Hiking path in Vinales Valley

Go through the barbed-wire fencing on the left

Walk along the path, which will gradually lead uphill to a lookout point.

Here, you’ll have amazing views on both sides – a just reward for all those who choose to hike Parque Nacional Vinales, but especially those who do it independently!

Incredible views from Vinales Valley

Incredible views of Vinales Valley on one side…

Vinales Valley landscape views

And the other side too!

Turn left & go down into the next section of the valley:

Hiking in Parque Nacional Vinales

Wow! The views just keep getting better

There are a number of casas around here, so this is a good point to fill up your water bottle if you’re running low.

We asked at the last house on the right & were invited inside by the woman living there.

She filled up our bottle twice with beautiful COLD water & we had a little chat with our limited Spanish – this was before we took Spanish classes in Guatemala. Anyway, the woman told us about her 10 puppies, 5 cats & 3 chickens – that we understood!

Here she is, blessed woman with the cold water…

Woman in village in Parque national Vinales

Lovely woman who invited us into her house for cold water & to refill out bottle!

Continue on the way path, which will take you to a small lake.

Take a quick left to see some interesting rock formations up close:

Rock formations in Vinales Valley

Intersting rock formations 

Return to the main trail & continue walking until you reach an intersection with the mountains directly ahead.

Here, turn right & walk straight for a stretch – you’ll come across some more cool rock formations on your left & red dirt plots on your right.

Also on your right at the end of the road is a big thatched roof:

Vinales Secadero Tobacco House

These large thatched-roof houses are tobacco drying houses

Turn right here at the intersection.

There’ll be a small shop on your left under a big tree, where you can buy pineapples, probably with tourists waiting under the shade.

Keep going straight until you see a blue house on the left.

Take a left here:

Vinales Valley Cuba

Turn left at the blue house straight ahead

Continue walking ahead on the red dirt path, you might pass some tourists on.

This leads to wide open land, with working farmers and/or oxen.

The landscape reminded us of our trek from Kalaw to Inle Lake in Myanmar.

A farmer & his oxen Vinales Valley

A farmer & his oxen in the fields of Vinales

You continue more or less straight ahead, through tobacco plantations, I think.

I’m not a smoker, am I right?

Tobacco plantation in Parque Nacional Vinales

A tobacco plantation?

When you spot this big thatched house, take a break & sneak a peek inside:

Secadero Tobacco House Finales

Enter this big, dark & scary house, we dare you…

Take in the aroma – it’s a secadero or tobacco-drying house where tobacco leaves are cured.

We learnt about the process on the Alejandro Robaina cigar plantation tour in Pinar del Rio.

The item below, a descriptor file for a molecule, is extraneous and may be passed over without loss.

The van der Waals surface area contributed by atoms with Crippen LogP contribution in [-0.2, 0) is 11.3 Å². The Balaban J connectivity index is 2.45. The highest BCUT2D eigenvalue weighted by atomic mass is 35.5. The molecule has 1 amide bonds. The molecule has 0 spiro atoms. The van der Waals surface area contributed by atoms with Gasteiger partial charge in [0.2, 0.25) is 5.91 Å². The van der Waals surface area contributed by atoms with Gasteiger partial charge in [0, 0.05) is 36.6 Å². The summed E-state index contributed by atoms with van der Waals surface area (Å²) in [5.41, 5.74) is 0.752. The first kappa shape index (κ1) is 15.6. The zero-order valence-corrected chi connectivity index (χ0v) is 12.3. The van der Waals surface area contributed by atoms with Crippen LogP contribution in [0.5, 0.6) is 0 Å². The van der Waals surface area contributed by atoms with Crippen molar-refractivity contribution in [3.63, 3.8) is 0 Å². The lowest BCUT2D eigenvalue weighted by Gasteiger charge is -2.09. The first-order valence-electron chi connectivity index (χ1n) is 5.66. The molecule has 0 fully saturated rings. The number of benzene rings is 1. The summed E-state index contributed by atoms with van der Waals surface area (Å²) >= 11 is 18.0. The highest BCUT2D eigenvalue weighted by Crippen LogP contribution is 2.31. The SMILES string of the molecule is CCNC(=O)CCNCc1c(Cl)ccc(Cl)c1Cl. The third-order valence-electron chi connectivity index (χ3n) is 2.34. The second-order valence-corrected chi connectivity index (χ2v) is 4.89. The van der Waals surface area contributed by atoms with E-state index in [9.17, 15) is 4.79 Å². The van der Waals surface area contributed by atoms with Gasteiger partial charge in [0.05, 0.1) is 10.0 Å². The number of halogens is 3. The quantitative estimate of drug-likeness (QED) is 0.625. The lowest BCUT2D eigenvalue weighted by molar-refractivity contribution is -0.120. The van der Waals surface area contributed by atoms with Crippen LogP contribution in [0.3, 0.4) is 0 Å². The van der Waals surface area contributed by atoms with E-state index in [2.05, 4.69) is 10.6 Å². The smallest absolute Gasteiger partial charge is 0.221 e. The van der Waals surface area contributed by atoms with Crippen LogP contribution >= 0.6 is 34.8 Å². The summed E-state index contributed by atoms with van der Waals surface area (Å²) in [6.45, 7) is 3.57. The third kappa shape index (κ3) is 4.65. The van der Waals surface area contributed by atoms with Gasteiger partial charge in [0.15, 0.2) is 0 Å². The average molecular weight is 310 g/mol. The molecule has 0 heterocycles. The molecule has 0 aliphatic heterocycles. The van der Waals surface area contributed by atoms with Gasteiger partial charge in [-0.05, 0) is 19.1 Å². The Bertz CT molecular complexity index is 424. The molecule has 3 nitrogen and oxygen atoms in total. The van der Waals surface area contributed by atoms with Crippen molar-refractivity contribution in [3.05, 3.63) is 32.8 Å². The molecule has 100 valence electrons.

Apparently the season is from February-May:

Tobacco leaves drying in the secadero

Tobacco leaves drying in the secadero

At the house, you should continue straight ahead and/or to your left.

You’ll reach a thatched-roof restaurant on your left & this tin shed on your right, marked with an oxen’s skull:

Ox skull in front of shed

Ox skull in front of tin shed

Turn left & go around the restaurant with the solar panels.

Then turn right with the mountains on your left. You’ll reach a fork in the road – take the right.

Continue straight ahead. When you see a pink house, turn right, at the right of the house:

Vinales Valley Cuba

Take a right, at the right of the pink house

Follow the path, go through the barbed wire fencing – here’s a reminder again of how to do it:

Passing through a barbed wire fence

Getting down & dirty!

At the end of this trail, you’ll finally see the Mural de la Prehistoria straight ahead.

You can go right & around to look at it up close, but we turned left on the main road.

This thing is ugly, I wouldn’t want to get too close but I took a few zoomed-in shots anyway:

Mural de la Prehistoria Vinales

Mural de la Prehistoria… have you seen anything uglier in your life?!

Keep going straight, there’ll be a campground on your left.

Go straight ahead until you reach an intersection – this road is Salvador Cisneros.

We were offered a ride back into town, so hitching should be pretty easy.

Or to finish how you started, turn left on the main road & after 2 or 3kms walking straight ahead, you’ll be back in the centre of Vinales.

Village life in Parque Nacional Vinales

The simple village life is pretty as a picture

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landscape in Parque Nacional Vinales

*** The Final Word – Hike Vinales independently! These are some of the best trails in Cuba, all yours for free ***

Have you seen limestone karst mountains like these anywhere else in the world?

5 Shovels-2

Super easy DIY travel around city centres

* This post contains affiliate links, which means that we receive a small commission if you click on a link & purchase something that we have recommended, at no extra cost to you.

Visited in May 2016